Thermal Injury Secondary to the Laparoscopic Fiber Optic Cable

Background: Laparoscopy requires a reliable light source to provide adequate visualization. However, thermal energy is produced as a by product from the optical cable. This study attempts to quantify the degree of thermal damage secondary to the fiber optic light source. Temperature variation at the tip of the optical cable was examined also.

Methods: Using a digital thermometer, temperature measurements were recorded at the tip of the optical cables from five different light sources (Karl Storz, Tuttlingen, Germany). Temperature measurements were recorded with new bulbs in the light source and from the tip of the optical cable using varying distances. The tip of the cable was applied to surgical drapes and the time to charring of the drapes was recorded. Subsequently, the tip of the optical cable was applied to the skin of anesthetized pigs and tissue samples were obtained after exposing the tissue to varying amounts of time (5s, 15s, 30s, 60s, and 90s). Sections of the damaged tissue were fixed in 10% formalin and paraffin blocks were prepared. 5mm sections were stained with H & E and microscopically evaluated. Parameters for thermal injury included extent of epidermal, dermal and subcutaneous fat injury and necrosis. The lateral extent and depth of injury were measured. Least squares means and Pearson correlation coefficients were used for data analysis.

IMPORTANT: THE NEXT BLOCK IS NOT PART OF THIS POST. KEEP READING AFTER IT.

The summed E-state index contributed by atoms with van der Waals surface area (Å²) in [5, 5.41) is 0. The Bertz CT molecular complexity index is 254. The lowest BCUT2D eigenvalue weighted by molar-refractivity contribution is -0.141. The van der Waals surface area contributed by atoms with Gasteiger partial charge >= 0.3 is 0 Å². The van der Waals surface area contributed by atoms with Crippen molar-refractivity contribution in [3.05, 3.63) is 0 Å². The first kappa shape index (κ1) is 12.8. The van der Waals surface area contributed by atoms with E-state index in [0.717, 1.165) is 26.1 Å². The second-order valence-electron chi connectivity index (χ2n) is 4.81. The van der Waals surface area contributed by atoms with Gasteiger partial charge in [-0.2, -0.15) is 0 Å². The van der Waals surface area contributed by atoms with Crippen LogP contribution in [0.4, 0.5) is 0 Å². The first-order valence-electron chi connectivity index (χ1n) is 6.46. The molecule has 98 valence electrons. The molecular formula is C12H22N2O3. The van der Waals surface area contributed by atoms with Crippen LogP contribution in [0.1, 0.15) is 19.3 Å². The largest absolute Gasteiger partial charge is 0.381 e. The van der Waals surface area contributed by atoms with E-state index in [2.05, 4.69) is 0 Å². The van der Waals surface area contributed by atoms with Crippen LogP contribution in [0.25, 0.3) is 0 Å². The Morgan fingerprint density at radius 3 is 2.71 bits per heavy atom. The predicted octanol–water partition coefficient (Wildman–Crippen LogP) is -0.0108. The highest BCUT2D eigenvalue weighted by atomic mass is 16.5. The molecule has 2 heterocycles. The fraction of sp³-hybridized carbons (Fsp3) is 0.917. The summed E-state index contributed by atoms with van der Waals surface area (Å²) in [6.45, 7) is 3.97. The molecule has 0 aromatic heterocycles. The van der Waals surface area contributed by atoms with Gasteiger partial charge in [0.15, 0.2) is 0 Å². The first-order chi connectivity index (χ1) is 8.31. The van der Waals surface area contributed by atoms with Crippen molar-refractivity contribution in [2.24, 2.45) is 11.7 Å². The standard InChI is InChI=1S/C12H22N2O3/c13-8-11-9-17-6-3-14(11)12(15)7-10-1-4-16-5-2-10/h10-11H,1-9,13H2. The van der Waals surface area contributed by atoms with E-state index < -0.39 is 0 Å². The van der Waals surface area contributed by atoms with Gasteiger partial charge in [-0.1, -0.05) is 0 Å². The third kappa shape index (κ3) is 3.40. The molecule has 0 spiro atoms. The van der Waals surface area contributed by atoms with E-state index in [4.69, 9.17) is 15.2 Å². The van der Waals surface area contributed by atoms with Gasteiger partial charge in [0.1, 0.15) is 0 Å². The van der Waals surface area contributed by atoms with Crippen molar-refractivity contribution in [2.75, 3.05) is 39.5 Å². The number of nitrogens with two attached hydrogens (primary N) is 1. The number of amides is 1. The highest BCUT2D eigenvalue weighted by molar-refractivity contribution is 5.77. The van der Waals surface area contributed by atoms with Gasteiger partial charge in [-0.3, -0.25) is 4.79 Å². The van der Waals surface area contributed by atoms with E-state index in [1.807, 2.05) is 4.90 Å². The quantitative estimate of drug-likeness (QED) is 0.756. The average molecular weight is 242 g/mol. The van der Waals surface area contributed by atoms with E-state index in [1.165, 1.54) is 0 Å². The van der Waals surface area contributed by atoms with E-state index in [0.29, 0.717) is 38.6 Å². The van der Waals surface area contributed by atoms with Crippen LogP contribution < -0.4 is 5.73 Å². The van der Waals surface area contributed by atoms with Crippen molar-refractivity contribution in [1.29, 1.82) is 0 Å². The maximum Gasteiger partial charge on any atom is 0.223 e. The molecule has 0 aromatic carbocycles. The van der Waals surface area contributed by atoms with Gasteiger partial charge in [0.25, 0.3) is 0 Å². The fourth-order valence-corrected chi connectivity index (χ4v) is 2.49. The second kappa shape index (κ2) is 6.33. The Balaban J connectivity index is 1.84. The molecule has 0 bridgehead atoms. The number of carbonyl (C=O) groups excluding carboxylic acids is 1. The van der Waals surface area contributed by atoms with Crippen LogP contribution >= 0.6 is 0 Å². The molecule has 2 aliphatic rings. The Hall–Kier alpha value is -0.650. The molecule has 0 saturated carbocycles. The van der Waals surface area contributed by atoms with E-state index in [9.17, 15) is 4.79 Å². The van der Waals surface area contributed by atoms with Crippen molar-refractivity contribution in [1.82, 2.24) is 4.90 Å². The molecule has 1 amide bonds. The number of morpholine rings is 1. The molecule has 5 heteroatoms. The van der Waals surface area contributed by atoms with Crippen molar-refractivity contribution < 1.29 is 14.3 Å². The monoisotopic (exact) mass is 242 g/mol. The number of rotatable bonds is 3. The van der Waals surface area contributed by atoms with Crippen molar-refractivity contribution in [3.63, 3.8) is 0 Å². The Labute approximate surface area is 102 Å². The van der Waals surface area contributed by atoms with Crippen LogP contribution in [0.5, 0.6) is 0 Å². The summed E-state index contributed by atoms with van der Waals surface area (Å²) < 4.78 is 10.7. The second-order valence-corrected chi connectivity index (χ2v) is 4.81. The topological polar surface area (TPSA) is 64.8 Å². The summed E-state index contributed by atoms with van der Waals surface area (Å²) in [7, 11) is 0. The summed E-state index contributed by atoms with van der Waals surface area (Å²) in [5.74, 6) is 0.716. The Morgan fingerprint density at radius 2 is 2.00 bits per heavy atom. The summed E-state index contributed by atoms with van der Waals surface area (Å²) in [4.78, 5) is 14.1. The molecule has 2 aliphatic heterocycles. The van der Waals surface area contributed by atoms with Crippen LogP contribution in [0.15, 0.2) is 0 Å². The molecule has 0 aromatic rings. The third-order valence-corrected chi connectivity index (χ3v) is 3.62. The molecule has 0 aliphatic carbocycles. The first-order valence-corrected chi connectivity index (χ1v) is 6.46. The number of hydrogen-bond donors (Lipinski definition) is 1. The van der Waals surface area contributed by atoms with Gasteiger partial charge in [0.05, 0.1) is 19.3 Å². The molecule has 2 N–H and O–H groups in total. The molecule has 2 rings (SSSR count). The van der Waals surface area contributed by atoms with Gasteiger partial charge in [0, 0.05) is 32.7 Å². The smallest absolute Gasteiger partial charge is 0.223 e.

Results: The maximum temperature at the tip of the optical cable varied between 119.5 degrees and 268.6 degrees Celcius. The highest temperature reading was at the tip of the cable with a fresh bulb. When surgical drapes were exposed to the tip of the light source, the time to char was 3 to 6 seconds. The degree and volume of injury increased with longer exposure times. Significant injury was also recorded with the optical cable 2 mm from the skin.

Conclusions: This study demonstrates that the temperature at the tip of the optical light cord can induce extensive damage to soft tissue and surgical drapes. The product of light (heat) density and time can produce immediate superficial tissue necrosis that can extend into the subcutaneous fat through conduction. This degree of injury can occur even when the optical tip is not directly touching the skin. In addition, our study shows the variation in temperature that exists between light sources. Overall, surgeons must respect the potential complications associated with optical technology.

Session: Poster

Program Number: P147

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